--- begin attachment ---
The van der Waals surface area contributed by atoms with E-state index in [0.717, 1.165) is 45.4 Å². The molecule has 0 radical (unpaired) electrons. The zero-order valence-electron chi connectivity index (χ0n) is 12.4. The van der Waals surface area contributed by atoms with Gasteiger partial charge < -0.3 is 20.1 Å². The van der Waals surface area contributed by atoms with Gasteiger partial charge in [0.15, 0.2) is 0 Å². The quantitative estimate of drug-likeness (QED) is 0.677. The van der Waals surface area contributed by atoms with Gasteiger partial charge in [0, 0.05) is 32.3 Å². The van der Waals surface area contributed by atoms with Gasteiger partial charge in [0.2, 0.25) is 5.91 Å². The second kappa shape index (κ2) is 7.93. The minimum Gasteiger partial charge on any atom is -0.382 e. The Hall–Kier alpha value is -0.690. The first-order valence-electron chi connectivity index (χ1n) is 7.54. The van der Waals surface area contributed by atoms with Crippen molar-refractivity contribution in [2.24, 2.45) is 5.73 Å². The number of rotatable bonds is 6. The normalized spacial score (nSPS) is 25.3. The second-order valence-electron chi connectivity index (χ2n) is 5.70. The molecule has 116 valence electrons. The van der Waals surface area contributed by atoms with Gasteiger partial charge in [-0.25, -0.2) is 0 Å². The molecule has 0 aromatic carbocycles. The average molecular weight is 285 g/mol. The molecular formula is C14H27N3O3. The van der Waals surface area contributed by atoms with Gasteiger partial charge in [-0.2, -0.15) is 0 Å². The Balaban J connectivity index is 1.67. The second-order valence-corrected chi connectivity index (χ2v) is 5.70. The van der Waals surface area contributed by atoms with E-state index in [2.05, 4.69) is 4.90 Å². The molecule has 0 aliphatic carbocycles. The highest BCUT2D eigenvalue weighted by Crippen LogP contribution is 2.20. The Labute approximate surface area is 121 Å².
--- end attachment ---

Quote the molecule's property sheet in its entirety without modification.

The van der Waals surface area contributed by atoms with E-state index in [0.717, 1.165) is 45.4 Å². The molecule has 0 radical (unpaired) electrons. The zero-order valence-electron chi connectivity index (χ0n) is 12.4. The van der Waals surface area contributed by atoms with Gasteiger partial charge < -0.3 is 20.1 Å². The van der Waals surface area contributed by atoms with Gasteiger partial charge in [0.15, 0.2) is 0 Å². The quantitative estimate of drug-likeness (QED) is 0.677. The van der Waals surface area contributed by atoms with Gasteiger partial charge in [0, 0.05) is 32.3 Å². The van der Waals surface area contributed by atoms with Gasteiger partial charge in [0.2, 0.25) is 5.91 Å². The second kappa shape index (κ2) is 7.93. The minimum Gasteiger partial charge on any atom is -0.382 e. The Hall–Kier alpha value is -0.690. The first-order valence-electron chi connectivity index (χ1n) is 7.54. The van der Waals surface area contributed by atoms with Crippen molar-refractivity contribution in [2.24, 2.45) is 5.73 Å². The number of rotatable bonds is 6. The normalized spacial score (nSPS) is 25.3. The second-order valence-electron chi connectivity index (χ2n) is 5.70. The molecule has 116 valence electrons. The van der Waals surface area contributed by atoms with Gasteiger partial charge in [-0.25, -0.2) is 0 Å². The molecule has 0 aromatic carbocycles. The average molecular weight is 285 g/mol. The molecular formula is C14H27N3O3. The van der Waals surface area contributed by atoms with Gasteiger partial charge in [-0.2, -0.15) is 0 Å². The Balaban J connectivity index is 1.67. The second-order valence-corrected chi connectivity index (χ2v) is 5.70. The van der Waals surface area contributed by atoms with E-state index in [2.05, 4.69) is 4.90 Å². The molecule has 0 aliphatic carbocycles. The highest BCUT2D eigenvalue weighted by Crippen LogP contribution is 2.20. The Labute approximate surface area is 121 Å².